I’m going to reply in full on my blog tomorrow, so be on the look out. For now I want to ask that you not let the bow tie fool you. I wasn’t born with a good starting point or advantage. I was raised on every single government handout possibly attained. Trust me, no one wants the “opportunities” I had. And that’s exactly why I am a conservative.

    More tomorrow. =)

    Wesley

    • BGWsolutions says:

      Thanks Wesley! You’re right, I shouldn’t have assumed that so my apologies. I will say – and I mean this as a compliment – you do seem to be doing very well for yourself now, so that’s more where my assumption came from. We’ll look forward to your blog and Tweet on it. Thanks for the support.

  2. hardrock45 says:

    Thanks for following my blog. Your interest is appreciated.

  3. […] week blogger Benton Wislinki provided a thoughtful response to my blog post “Join me in not being robot,” stating: However, perhaps there exists the […]

    • BGWsolutions says:

      Awesome! Thanks for the feedback. My response to Wesley’s recent post is below!
      ———————————————————————-

      Thanks for sharing and, wow, what an incredible story! Friend, I’ll tell you this much: I meant no offense by the presumption of your not having humble beginnings. Boy I could not have been more wrong! And I’m one to step up to the heat when I am, so apologies.

      With that being said (and in the good spirit of this debate), I still disagree with your viewpoint on the matter. Any reader that reads back to the premise and point of my piece and retort should note that I agree with Wesley — people do have, and rightfully should have, many differences. Differences to be celebrated. And as such, a liberal ideal is to help those who are different, who do, as I correctly noted (ahem, only on the latter assumption) that they don’t walk on the same ground that you do NOW. And that is what a good Democrat (not all, by any stretch of the imagination) should be after: providing opportunities for folks without the same resources or environmental ‘helping’ factors as others.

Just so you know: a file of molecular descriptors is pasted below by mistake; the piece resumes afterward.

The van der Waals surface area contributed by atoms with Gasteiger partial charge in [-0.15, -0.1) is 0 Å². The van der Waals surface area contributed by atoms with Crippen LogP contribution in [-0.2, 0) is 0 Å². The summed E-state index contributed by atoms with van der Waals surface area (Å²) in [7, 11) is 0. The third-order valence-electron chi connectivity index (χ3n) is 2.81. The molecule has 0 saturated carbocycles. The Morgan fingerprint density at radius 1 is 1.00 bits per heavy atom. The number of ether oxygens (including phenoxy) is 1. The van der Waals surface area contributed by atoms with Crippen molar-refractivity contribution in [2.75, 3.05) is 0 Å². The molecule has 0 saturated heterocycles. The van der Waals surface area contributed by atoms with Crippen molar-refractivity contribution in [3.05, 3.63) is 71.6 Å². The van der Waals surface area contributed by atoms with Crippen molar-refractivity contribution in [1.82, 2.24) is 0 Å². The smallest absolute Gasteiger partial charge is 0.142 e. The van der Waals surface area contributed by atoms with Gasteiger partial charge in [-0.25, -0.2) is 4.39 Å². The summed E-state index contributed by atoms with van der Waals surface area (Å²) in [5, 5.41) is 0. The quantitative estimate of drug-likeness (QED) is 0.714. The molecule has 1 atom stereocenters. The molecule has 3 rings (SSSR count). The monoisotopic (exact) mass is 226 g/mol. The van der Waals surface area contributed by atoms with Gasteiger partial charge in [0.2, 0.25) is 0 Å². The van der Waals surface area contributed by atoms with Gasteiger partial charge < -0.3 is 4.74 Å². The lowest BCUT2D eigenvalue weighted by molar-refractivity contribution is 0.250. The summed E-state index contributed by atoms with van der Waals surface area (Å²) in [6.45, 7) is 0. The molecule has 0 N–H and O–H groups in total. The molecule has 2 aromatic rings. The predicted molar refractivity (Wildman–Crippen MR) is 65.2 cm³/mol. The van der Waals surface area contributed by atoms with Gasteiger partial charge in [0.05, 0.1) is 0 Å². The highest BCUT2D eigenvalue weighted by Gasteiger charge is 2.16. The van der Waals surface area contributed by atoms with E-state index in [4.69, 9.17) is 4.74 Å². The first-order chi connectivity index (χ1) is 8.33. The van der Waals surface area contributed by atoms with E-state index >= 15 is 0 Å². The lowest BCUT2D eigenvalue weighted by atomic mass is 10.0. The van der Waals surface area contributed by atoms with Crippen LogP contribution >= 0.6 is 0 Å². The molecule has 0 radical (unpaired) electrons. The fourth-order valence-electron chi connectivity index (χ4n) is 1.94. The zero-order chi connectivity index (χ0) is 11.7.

I will humbly submit that it appears these very government programs you insinuate may be a liberal agenda to “make people the same” are indeed the very programs that helped to lift you out of the dire straights that you described in this poignant post. Indeed, they helped and did you well man! So, too, should they be employed to help those others in need to get to the places where you have gone, been, and will see in the future. I’d like to think yours truly from a divorced family once living in the back end of Rosewood but with strong parents and strong public support (programs and services) might too be running my own successful business full time — one that enables me to be sipping coffee and blogging in Greenwich Village myself.

      Public programs are essential to the foundation of our country in providing support to those in need. I disagree that liberals are trying to homogenize America by endorsing them. And I support your story and your advances. Thanks again for the ongoing discussion. Respectfully.

      BW

  4. […] Last week I was stereotyped as a country club Republican and by now you know that’s not true. I am a Republican because I was born poor. I’ve seen how government should work and how it shouldn’t. […]